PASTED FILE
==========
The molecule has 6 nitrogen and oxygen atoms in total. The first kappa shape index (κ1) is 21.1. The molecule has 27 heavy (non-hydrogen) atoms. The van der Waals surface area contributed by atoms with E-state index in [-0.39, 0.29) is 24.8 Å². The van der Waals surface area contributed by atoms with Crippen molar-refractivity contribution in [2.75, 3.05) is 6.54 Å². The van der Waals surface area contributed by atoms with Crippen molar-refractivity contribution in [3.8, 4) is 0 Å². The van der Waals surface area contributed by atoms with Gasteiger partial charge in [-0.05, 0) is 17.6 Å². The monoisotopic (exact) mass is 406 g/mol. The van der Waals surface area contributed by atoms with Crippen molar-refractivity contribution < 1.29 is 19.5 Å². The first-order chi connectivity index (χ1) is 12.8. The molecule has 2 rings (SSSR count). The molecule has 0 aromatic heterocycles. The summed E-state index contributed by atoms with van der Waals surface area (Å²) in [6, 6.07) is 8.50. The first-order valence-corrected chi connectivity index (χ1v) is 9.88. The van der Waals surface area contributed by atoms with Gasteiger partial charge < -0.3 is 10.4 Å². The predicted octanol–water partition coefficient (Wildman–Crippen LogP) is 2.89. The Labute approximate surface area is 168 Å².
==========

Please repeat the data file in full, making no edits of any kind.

The molecule has 6 nitrogen and oxygen atoms in total. The first kappa shape index (κ1) is 21.1. The molecule has 27 heavy (non-hydrogen) atoms. The van der Waals surface area contributed by atoms with E-state index in [-0.39, 0.29) is 24.8 Å². The van der Waals surface area contributed by atoms with Crippen molar-refractivity contribution in [2.75, 3.05) is 6.54 Å². The van der Waals surface area contributed by atoms with Crippen molar-refractivity contribution in [3.8, 4) is 0 Å². The van der Waals surface area contributed by atoms with Gasteiger partial charge in [-0.05, 0) is 17.6 Å². The monoisotopic (exact) mass is 406 g/mol. The van der Waals surface area contributed by atoms with Crippen molar-refractivity contribution < 1.29 is 19.5 Å². The first-order chi connectivity index (χ1) is 12.8. The molecule has 2 rings (SSSR count). The molecule has 0 aromatic heterocycles. The summed E-state index contributed by atoms with van der Waals surface area (Å²) in [6, 6.07) is 8.50. The first-order valence-corrected chi connectivity index (χ1v) is 9.88. The van der Waals surface area contributed by atoms with Gasteiger partial charge < -0.3 is 10.4 Å². The predicted octanol–water partition coefficient (Wildman–Crippen LogP) is 2.89. The Labute approximate surface area is 168 Å².